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Wednesday, September 26, 2012

Suburban drives

Yesterday Atticus and I took the long way home from school to listen to music and feel adventurous. The kid adores the car and music, so it was really a win-win. I've been listening to a lot of Milo Greene lately, namely this song:

 and this one:


We were contemplative and taking in the scenery of West Houston. I know, most of you are wondering what scenery I'm talking about, and I haven't painted a very positive picture of this part of town over the past few months, but I grew up around here and I know where to find beauty. There are trees and trails and well-kept yards that make some of the nearby neighborhoods a blast to drive through. Plus Atticus got a kick out of the many, many school buses we saw en route. That kid loves anything with wheels.

And then, as I was thinking this exact phrase, "Wagon Wheel" by Old Crow Medicine Show miraculously started playing on the iPod. I say miraculously because I had it set for Milo Greene, so how it switched gears without my doing is beyond me, but it seemed like what we both needed. That song cheers me up every time I hear it and when I turned around, Atticus was having a regular hoe-down in the carseat. He was tapping his feet, clapping his hands and bobbing his head to the fiddle and I got the biggest shit-eating grin on my face. God, I love bluegrass. Apparently so does my boy, which makes me one proud mama.


Tuesday, September 25, 2012

Dark Thoughts and a Lack of Sleep


Sleep. Oh, how I took sleep for granted. I’m so physically and emotionally drained by 9pm that I can barely keep my eyes open. But 2am always arrives and I jolt awake like clockwork. What seems so much clearer in the daylight hours, all my research, all the reassurances I can give to my fully conscious mind about the future of my child and my family become groggy and clouded in the wee hours of the morning. My hopes that my joy in this pregnancy and the excited expectations for Quinn will be restored are dashed by the darkness and the silence. And my already frantic inner dialogue does nothing to quell my fears, especially when I’m left alone with my thoughts and there’s nothing to distract me. I am terrified.

I’ve learned a lot of great facts about kids with Down syndrome…they are sweet and more like typical kids than they are different. The Ds community has taken huge strides toward achieving a better quality of life in the past decade, and Quinn has a greater chance of attending college, reaching a level of autonomy, and even getting married than another child with his diagnosis even 10 years ago. But all the positives can’t erase the fact that, statistically, we’re in for a very heartbreaking and challenging road. Here are just a few of the things that kids with Ds face in their lifetimes:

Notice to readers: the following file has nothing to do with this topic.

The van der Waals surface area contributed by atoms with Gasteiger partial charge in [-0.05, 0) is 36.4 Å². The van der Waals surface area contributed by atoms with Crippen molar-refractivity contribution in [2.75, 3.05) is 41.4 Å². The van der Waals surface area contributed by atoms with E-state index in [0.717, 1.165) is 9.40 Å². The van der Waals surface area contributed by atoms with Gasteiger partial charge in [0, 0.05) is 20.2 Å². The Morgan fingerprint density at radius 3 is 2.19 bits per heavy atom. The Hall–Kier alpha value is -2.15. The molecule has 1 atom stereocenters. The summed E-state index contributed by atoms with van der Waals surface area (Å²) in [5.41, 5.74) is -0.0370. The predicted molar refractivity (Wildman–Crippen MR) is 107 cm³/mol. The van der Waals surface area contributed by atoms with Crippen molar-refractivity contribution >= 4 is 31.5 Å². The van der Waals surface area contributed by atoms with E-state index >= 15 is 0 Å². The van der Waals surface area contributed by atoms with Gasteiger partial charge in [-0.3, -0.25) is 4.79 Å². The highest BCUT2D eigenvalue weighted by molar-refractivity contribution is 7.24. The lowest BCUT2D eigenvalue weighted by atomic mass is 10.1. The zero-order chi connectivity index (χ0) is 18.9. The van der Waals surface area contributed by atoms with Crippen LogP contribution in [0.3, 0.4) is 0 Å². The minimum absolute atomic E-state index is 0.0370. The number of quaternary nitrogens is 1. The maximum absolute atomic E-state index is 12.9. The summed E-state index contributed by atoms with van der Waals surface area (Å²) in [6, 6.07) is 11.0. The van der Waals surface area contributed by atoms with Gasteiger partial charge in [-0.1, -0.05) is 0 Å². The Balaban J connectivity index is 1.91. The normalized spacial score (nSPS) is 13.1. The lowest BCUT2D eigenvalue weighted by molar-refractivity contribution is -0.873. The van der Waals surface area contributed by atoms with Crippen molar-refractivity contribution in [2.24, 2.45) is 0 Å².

Saturday, September 22, 2012

One Day at a Time



I have a feeling that this blog will see a lot more action in the coming weeks, as writing is so incredibly therapeutic for me. The past few days have been a roller coaster of emotions in which Brian and I will go from sobbing uncontrollably to suddenly reaching a moment of acceptance and back again. I assume this will be the norm for us as the weeks progress.

Yesterday I found a box of baby toys in Atticus’ closet that had not been unpacked from the move. As I lifted the cardboard flap, I was overwhelmed with the most soul-crushing sadness I have ever felt. You see, the two years following Atticus’ birth were the happiest of my life, and seeing those toys transported me back to our humble Austin home with the big backyard and owl-themed nursery, where we were surrounded by friends who were always just a phone call away. It left me with a feeling of homesickness and a worry that I would never be that happy again. So I cried in mourning for the life I knew, until Atticus looked at me quizzically and said, “Mommy’s crying” and gave me a huge bear hug, which immediately snapped me out of my self-pity. And in that moment I knew that the grief would end someday and that just because my second child will face more challenges than most kids, it didn’t mean that we would be any less happy. In fact, my obsessive research into the subject suggests that children with Down syndrome serve to bring more happiness into the home than parents and siblings ever thought possible. Divorce rates are lower, feelings of empathy are stronger, and the sense of "family" takes on a whole new meaning. And that thought gives me peace.

Thursday, September 20, 2012

What's To Come...



I knew I was pregnant the moment I conceived. Call it a woman’s intuition or a case of mother-knows-best, but I knew. As the weeks went on and I could finally take a pregnancy test and receive reliable results, Brian and I stared at the giant plus sign and I said, “I told you so.” As things progressed, I also knew I was having another boy. Friends and family members would wink and say, “oooh, what if it’s a girl this time?” And I would smile and nod and join in the what-ifs, but I always knew deep down that Atticus would be getting a little brother. And when our doctor confirmed this at 16 weeks, I just shrugged at my own intuitive nature.